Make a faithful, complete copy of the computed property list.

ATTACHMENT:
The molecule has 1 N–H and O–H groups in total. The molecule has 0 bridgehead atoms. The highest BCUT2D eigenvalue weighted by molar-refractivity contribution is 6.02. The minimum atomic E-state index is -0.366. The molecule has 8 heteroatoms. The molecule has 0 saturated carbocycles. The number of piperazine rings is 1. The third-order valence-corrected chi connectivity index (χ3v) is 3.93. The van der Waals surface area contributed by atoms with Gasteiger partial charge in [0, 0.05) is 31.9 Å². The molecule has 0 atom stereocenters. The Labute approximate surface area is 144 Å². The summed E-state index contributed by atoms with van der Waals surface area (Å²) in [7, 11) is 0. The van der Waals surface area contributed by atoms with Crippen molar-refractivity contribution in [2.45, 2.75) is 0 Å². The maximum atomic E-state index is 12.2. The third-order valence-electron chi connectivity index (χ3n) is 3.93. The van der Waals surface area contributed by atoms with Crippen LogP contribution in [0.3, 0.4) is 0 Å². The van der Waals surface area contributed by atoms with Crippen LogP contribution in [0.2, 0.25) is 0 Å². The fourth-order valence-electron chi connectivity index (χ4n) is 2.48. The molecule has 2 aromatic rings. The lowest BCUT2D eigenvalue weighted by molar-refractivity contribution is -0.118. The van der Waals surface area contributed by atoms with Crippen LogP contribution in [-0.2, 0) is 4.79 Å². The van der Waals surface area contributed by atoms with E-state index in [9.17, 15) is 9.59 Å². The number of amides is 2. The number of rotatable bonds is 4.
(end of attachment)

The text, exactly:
The molecule has 1 N–H and O–H groups in total. The molecule has 0 bridgehead atoms. The highest BCUT2D eigenvalue weighted by molar-refractivity contribution is 6.02. The minimum atomic E-state index is -0.366. The molecule has 8 heteroatoms. The molecule has 0 saturated carbocycles. The number of piperazine rings is 1. The third-order valence-corrected chi connectivity index (χ3v) is 3.93. The van der Waals surface area contributed by atoms with Gasteiger partial charge in [0, 0.05) is 31.9 Å². The molecule has 0 atom stereocenters. The Labute approximate surface area is 144 Å². The summed E-state index contributed by atoms with van der Waals surface area (Å²) in [7, 11) is 0. The van der Waals surface area contributed by atoms with Crippen molar-refractivity contribution in [2.45, 2.75) is 0 Å². The maximum atomic E-state index is 12.2. The third-order valence-electron chi connectivity index (χ3n) is 3.93. The van der Waals surface area contributed by atoms with Crippen LogP contribution in [0.3, 0.4) is 0 Å². The van der Waals surface area contributed by atoms with Crippen LogP contribution in [0.2, 0.25) is 0 Å². The fourth-order valence-electron chi connectivity index (χ4n) is 2.48. The molecule has 2 aromatic rings. The lowest BCUT2D eigenvalue weighted by molar-refractivity contribution is -0.118. The van der Waals surface area contributed by atoms with Crippen LogP contribution in [-0.2, 0) is 4.79 Å². The van der Waals surface area contributed by atoms with E-state index in [9.17, 15) is 9.59 Å². The number of amides is 2. The number of rotatable bonds is 4.